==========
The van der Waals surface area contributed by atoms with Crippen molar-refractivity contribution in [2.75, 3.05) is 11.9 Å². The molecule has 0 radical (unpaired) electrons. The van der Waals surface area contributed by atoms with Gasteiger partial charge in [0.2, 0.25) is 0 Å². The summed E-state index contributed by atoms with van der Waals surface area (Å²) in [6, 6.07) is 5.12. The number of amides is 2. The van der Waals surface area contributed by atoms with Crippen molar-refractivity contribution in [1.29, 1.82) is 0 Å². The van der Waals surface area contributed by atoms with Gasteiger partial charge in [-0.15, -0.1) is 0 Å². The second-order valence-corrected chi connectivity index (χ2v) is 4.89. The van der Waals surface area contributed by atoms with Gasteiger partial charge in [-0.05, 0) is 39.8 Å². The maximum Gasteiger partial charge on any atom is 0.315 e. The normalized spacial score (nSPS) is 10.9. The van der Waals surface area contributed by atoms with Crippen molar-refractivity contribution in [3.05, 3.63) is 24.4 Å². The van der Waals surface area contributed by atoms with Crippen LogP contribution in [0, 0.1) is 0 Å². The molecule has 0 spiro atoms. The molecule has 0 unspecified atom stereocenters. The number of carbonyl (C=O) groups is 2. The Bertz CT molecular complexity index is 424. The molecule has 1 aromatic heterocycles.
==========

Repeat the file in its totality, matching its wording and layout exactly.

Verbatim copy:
The van der Waals surface area contributed by atoms with Crippen molar-refractivity contribution in [2.75, 3.05) is 11.9 Å². The molecule has 0 radical (unpaired) electrons. The van der Waals surface area contributed by atoms with Gasteiger partial charge in [0.2, 0.25) is 0 Å². The summed E-state index contributed by atoms with van der Waals surface area (Å²) in [6, 6.07) is 5.12. The number of amides is 2. The van der Waals surface area contributed by atoms with Crippen molar-refractivity contribution in [1.29, 1.82) is 0 Å². The van der Waals surface area contributed by atoms with Gasteiger partial charge in [-0.15, -0.1) is 0 Å². The second-order valence-corrected chi connectivity index (χ2v) is 4.89. The van der Waals surface area contributed by atoms with Gasteiger partial charge in [-0.05, 0) is 39.8 Å². The maximum Gasteiger partial charge on any atom is 0.315 e. The normalized spacial score (nSPS) is 10.9. The van der Waals surface area contributed by atoms with Crippen molar-refractivity contribution in [3.05, 3.63) is 24.4 Å². The van der Waals surface area contributed by atoms with Crippen LogP contribution in [0, 0.1) is 0 Å². The molecule has 0 spiro atoms. The molecule has 0 unspecified atom stereocenters. The number of carbonyl (C=O) groups is 2. The Bertz CT molecular complexity index is 424. The molecule has 1 aromatic heterocycles.